StevenF - on 27 Nov 2013
In reply to seankenny:

I really wish this forum had a muti-quote function!

I actually watched a Tommy Caldwell video a few weeks ago and he said exactly that; he had only recently started fingerboarding and said it was helping him a lot.

And yes I try the problems several times. Yesterday I tried a problem around 10 times before finally nailing it. I love boulder problems that I have to work at, because it feels so good when I eventually complete them.
StevenF - on 27 Nov 2013
In reply to UrbanSteve:

I know lifting weights doesn't transfer over to climbing (probably the opposite in fact, due to weight gains etc), I just love doing both and want to continue doing both.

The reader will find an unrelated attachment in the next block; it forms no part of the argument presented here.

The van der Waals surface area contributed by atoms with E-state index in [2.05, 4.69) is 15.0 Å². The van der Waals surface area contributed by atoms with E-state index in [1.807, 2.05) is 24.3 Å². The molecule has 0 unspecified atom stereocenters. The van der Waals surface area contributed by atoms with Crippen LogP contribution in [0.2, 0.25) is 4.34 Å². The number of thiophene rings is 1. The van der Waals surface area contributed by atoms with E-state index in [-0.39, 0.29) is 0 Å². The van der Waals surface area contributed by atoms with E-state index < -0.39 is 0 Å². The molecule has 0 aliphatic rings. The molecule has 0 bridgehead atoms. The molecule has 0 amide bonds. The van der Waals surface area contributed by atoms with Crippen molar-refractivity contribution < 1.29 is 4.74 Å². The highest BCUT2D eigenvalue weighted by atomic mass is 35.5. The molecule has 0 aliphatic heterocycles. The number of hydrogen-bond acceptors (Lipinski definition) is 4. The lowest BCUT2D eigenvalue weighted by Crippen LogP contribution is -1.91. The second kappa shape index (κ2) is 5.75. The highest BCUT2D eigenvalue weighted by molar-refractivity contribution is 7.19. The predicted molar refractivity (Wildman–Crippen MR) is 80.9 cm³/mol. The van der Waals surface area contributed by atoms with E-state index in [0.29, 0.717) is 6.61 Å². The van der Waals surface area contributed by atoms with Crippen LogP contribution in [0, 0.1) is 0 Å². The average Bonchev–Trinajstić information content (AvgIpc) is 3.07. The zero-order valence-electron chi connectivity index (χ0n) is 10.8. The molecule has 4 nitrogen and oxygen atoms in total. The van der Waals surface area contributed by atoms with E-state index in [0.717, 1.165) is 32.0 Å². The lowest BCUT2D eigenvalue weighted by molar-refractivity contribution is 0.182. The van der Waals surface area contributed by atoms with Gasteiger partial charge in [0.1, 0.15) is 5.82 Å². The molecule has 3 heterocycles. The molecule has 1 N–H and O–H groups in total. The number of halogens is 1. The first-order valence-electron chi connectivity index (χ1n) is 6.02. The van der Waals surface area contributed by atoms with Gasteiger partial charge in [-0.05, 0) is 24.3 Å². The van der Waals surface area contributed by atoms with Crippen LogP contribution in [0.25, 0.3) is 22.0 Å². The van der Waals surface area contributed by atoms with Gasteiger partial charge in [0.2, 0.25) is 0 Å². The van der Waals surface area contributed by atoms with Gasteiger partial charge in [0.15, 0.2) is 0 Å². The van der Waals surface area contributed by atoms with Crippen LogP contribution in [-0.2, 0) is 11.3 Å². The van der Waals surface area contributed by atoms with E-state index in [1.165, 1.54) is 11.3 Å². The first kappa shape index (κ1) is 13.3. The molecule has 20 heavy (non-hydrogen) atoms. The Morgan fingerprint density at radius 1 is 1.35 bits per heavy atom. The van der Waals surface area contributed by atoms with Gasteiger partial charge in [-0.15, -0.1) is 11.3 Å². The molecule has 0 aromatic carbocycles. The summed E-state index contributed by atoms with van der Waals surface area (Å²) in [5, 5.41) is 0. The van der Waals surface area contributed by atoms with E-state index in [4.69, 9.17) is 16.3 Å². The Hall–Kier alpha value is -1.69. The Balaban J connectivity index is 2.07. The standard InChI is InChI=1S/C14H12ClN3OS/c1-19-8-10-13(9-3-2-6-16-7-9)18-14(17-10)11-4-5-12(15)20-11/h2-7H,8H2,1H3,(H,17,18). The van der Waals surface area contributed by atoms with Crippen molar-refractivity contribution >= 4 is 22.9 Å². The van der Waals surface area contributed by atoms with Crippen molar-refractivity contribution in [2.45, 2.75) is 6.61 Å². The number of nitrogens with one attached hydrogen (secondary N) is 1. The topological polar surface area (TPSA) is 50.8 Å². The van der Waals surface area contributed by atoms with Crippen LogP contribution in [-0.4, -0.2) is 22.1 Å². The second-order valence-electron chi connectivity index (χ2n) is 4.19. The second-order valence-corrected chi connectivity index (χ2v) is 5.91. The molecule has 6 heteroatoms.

I suppose I am just being impatient. My technique and finger strength will improve with time the more I climb. I just have that "itch" to climb the more difficult routes. It's especially frustrating that I can climb ALL the route all my level but find the next level up SO difficult!
ayuplass - on 27 Nov 2013
In reply to StevenF:
I was in a similar position in that I could all easy grades in one go but none of the next grade above.
The things that helped me were climbing more often and asking/watching people doing the problems I wanted to do. Most people will happily show you how to do a problem and you can pick up their footwork and body position from that. Some people will be better at coaching, keep talking o people until you come across someone who likes to support and encourage you!
I found my route reading and sequence let me down so if someone showed me how to do it I was more than halfway there.
You're probably strong enough to do the next grade, that's not what's stopping you.